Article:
The extent of his serial attacks began to come to light about four years ago following a $16.5-million agreement with the bankrupt Christian Brothers, when 52 of 400 U.S. abuse claimants named Courtney as their attacker, records show.

Courtney, who did not respond to phone messages at his home in Oahu this week, denied in a 2009 court deposition he committed any serious offenses over the years. He “improperly touched” some students, he said, but he was young and “I guess that’s maybe why I didn’t realize that these things bothered others as much. I don’t know.”

Complete Article HERE!

10/10/17

Number of women accusing Catholic priest of sexual abuse rises to 23

Attorney Mitchell Garabedian (right) and Robert Hoatson (left) at a news conference held by Road to Recovery, a non-profit charity that assists victims of sexual abuse, outside St. Patrick’s Cathedral on Friday Oct. 7, 2016.

BY

The number of women alleging they were abused as children by a Catholic priest in Queens has swelled to 23, the Daily News has learned.

The accusers of former Rev. Adam Prochaski, ranging in age from 39 to 57, say the priest abused them in the Holy Cross parish in Maspeth between 1972 and 1994. The women were between 11 to 16 years old when the abuse allegedly took place.

Mitchell Garabedian, their lawyer, said he’s been contacted by women now living in six states, as well as Canada and London. When he first came forward with the allegations, there were 15 accusers.

“Many of them claim he abused them for years in the school, the church, the rectory, and some were abused in his car,” Garabedian said.

“The police are investigating this matter. I have forwarded many of my clients’ names to them and I am informed they are interviewing my clients.”

Diocese of Brooklyn spokeswoman Carolyn Erstad said the growing number of accusers is “terrible.”

“Anytime there is news of another survivor, it is devastating to the diocese, the clergy, the faithful,” she said. 

“It is important for people to know that while the allegations against Prochaski are surfacing for the first time, all of the alleged incidents coming to light took place decades ago and before sweeping reform was implemented to ensure the protection of children and the prosecution of perpetrators.”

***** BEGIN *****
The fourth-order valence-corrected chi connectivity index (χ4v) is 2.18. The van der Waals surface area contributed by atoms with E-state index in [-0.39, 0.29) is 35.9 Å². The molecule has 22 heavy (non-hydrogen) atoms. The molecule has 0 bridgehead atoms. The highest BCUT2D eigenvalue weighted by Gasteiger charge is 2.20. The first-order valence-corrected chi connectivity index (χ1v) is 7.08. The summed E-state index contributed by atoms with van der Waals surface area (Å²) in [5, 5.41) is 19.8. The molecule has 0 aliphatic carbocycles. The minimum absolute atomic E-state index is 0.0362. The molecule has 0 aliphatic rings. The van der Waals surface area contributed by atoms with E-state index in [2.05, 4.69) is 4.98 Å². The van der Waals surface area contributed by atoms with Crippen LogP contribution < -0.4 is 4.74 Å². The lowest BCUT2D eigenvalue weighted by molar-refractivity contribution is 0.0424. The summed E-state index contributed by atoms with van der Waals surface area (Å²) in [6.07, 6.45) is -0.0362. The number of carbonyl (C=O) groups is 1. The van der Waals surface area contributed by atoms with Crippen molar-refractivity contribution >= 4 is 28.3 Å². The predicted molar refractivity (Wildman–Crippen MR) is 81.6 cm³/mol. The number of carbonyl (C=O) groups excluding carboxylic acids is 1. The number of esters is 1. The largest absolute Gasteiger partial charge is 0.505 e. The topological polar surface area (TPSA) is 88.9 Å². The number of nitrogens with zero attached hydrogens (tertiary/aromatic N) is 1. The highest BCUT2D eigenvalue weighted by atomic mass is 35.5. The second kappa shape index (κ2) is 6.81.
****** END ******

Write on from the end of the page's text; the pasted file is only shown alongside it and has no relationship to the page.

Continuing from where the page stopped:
Garabedian was portrayed by the actor Stanley Tucci in the Oscar-winning 2015 film “Spotlight,” about The Boston Globe’s investigation into clergy sexual abuse in Boston.

The Brooklyn Diocese created a fund this year for alleged victims of sexual abuse. It has said that according to records, two women came forward to report Prochaski in 1994. Those complaints were not turned over to authorities until 2002 and 2003.

Adam Prochaski is accused of abusing 23 children as a priest at Holy Cross Church in Maspeth between 1972 and 1994.

The Queens district attorney’s office told the Daily News it investigated a range of allegations against multiple priests referred to it by the church in 2002.

“The allegations were reviewed by the experienced career prosecutors of our Special Victims Bureau,” said Kevin Ryan, a spokesman for Queens District Attorney Richard Brown.

“Unfortunately, all of the allegations dated back many years — even decades — and therefore were not prosecutable within the statute of limitations.”

Garabedian said many of the alleged victims are first-generation Polish immigrants.

Prochaski had a program of bringing in young women from Poland, according to several people familiar with his work.

The diocese said Prochaski was suspended in 1994 after two women made allegations against him. He left the priesthood in 1995.

However, the official Catholic directory shows he was absent on sick leave or other leave from 1994 through 2002. Garabedian said that suggests the church was protecting him.

“The question remains, where were the supervisors, and why weren’t they protecting the children?” Garabedian said.

Complete Article HERE!

10/6/17

Vatican Shines Light on Child Abuse as Claims Against Priests Persist

Pope Francis at the Vatican on Wednesday. He has said that the church “arrived late” to the sexual abuse crisis.

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For a church hierarchy excoriated for decades over the sexual abuse of children in its trust, hosting a conference this week about the spreading scourge of online child pornography was an opportunity to strike a positive note about the Vatican’s role in protecting minors.

“Yes, yes, yes,” said Cardinal Pietro Parolin, the Vatican’s secretary of state, when asked Tuesday night at the Pontifical Gregorian University in Rome if the Catholic Church could lead a global response to the problem.

But in an awkward confluence of events, the four-day congress, Child Dignity in the Digital World, is taking place mere weeks after the Holy See recalled Msgr. Carlo Capella, a church diplomat in the Vatican Embassy in Washington, amid accusations that he had possessed child pornography.

It was just the latest of the abuse accusations against priests that have dogged the church around the globe for decades even as it has promised to punish predators and protect the preyed upon. Advocates for the victims have questioned the church’s commitment.